Buying an Existing Business

Discussion in 'Starting a Lawn Care Business' started by BrettF, Jul 11, 2009.

  1. BrettF

    BrettF LawnSite Member
    from Indiana
    Posts: 3

    Starting to give real consideration to buying one or two existing lawn care businesses in a given area. I'd greatly appreciate any thoughts on how to properly value an existing lawncare/landscape maint. business, experiences anyone has had buying an existing business, questions that should have been asked, but weren't, how you retained customers, where you found opportunities to create efficiencies, performance metrics, etc.

    At the risk of getting pummelled, I'll tell you that I'm a lawyer in the banking and financial services industry. That I ended up doing that is almost a Forrest Gump story because I grew up in the midwest, in the country down a gravel road and should have been a farmer! :hammerhead: It's time for me to move on to the next phase of life and I'm attracted to the mix of owning my own business and getting back outdoors to make my living.

    Anyway, as I said, I'd greatly appreciate reading about any of your experiences in buying an existing business.
     
  2. PROCUT1

    PROCUT1 LawnSite Platinum Member
    from TN
    Posts: 4,909

    Youre not going to make $350 an hour cutting grass.

    What are you thinking?
     
  3. wls

    wls LawnSite Member
    Posts: 3

    I'd be real careful and do your homework. Make sure you are not overpaying for the equipment. If you think you are buying the name of the company, make sure it is a name you want to own and has a good reputation. Don't take the word of the seller that all the customers are happy and will stick around. DON'T OVERPAY FOR ACCOUNTS! Think of how much advertising you can do for the price that is being asked for the accounts.

    Not sure of your financial situation but don't plan to make money for awhile.

    I won't go into my whole story but have some experience in what you are thinking about doing and learned some lessons the hard way. There is money to be made in this business but there is A LOT to learn - it is much more than mowing lawns!
     
  4. triadpm

    triadpm LawnSite Member
    from md
    Posts: 79

    Even with a no compete clause I have seen former employees of the sold company take most all of the work. Happens all the time
     
  5. tradeyouraccounts

    tradeyouraccounts Banned
    Posts: 344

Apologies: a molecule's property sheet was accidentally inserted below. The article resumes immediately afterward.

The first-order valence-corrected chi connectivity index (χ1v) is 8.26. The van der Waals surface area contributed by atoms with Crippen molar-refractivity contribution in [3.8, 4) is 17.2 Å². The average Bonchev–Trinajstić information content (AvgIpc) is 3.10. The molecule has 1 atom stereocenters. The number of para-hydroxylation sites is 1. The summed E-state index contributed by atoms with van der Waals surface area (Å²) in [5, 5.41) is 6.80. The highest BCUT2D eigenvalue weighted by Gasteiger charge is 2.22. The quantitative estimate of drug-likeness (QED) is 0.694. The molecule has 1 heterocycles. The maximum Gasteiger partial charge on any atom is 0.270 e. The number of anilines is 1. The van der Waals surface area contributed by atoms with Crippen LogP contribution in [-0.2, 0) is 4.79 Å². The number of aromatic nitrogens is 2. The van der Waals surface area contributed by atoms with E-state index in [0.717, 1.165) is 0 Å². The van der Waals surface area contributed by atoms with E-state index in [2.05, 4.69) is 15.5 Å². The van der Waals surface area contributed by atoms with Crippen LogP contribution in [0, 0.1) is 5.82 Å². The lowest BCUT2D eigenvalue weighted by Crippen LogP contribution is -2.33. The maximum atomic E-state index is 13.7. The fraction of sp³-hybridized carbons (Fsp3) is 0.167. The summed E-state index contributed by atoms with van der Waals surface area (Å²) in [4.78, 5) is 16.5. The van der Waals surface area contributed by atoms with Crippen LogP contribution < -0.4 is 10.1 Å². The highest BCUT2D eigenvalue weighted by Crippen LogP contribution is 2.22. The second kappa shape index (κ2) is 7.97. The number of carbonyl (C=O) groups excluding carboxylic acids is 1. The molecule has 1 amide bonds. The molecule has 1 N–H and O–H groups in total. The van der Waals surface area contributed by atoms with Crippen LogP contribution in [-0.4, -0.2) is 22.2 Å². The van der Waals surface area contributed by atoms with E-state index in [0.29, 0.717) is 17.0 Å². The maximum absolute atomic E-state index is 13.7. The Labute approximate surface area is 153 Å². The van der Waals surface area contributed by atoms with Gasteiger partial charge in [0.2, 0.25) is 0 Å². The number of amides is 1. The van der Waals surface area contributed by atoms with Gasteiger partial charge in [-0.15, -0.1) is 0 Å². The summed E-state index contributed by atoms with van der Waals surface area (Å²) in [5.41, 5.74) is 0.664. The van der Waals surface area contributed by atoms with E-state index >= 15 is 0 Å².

These are some common procedures normally taken during account transactions.

    -Check the Account payment history. Check the history of the accounts to assess if the accounts are paid in a timely manner. Ensure that the person offering the accounts is actually the owner of the accounts.

    -History of accounts. Get a complete history of the accounts. The history should show dates of services performed incase a warranty query arises. It should indicate when the account was billed and when payment was received. It should also show a guide to the prices charged for additional services performed and the age of the accounts.

    -Make sure your comfortable with the account owner before entering into a transaction. Talk to the account holder and meet them to ensure you’re comfortable with them. If you’re new to the industry involved you should ask for a training period some times up to a month. You need to be comfortable with the account holder to smooth the transaction. If you are not it may not be wise to go through with it.

    There is more info at http://www.tradeyouraccounts.com/thingstonote.aspx
     
  6. BrettF

    BrettF LawnSite Member
    from Indiana
    Posts: 3

    Thanks for the great info.
     
  7. bohiaa

    bohiaa LawnSite Fanatic
    Posts: 5,220

    What I have seen here lately, a ton of companys are going into debt.... BIG TIME,
    then there trying to sell the company....

    and YES the new owner is responsable for this debt....

    KNOW what your doing guys
     
  8. BrettF

    BrettF LawnSite Member
    from Indiana
    Posts: 3

    great advice. In thinking about how to structure a deal I had pretty much decided I would go with an asset acquisition rather than buying the entity. That takes care of the liabilities issue, except that one would need to be sure the equipment is free and clear of liens. But, still, great thought and advice. Thanks.
     
  9. triadpm

    triadpm LawnSite Member
    from md
    Posts: 79

    I was talking to my bank about a towing company for sale yesterday, and the Lady brought that exact point up. She said if you keep it in that company's name you are responsible but if you bring it under an established (your existing name) company no....not sure I will ask my CPA.I told her I couldn't use his name becuase it is lower than dirt around here. Basicaly buying trucks and his accounts, that should be transferable. He is known as a predator towing company and gets harassed by cops. I guess thats why the price looks so good. Anybody bought another company out lately?
     
  10. bohiaa

    bohiaa LawnSite Fanatic
    Posts: 5,220

    This is NOT ALWAYS the case... I just attended a class " taxes " from the Government last week. and this issue came up. " it was fresh on my mind "
    It simply depends on how the sale is conducted, and the contract.

    Very tircky stuff guys. it would be best to consult an attorney. and make sure he has handled sales of businesses in the past.
     

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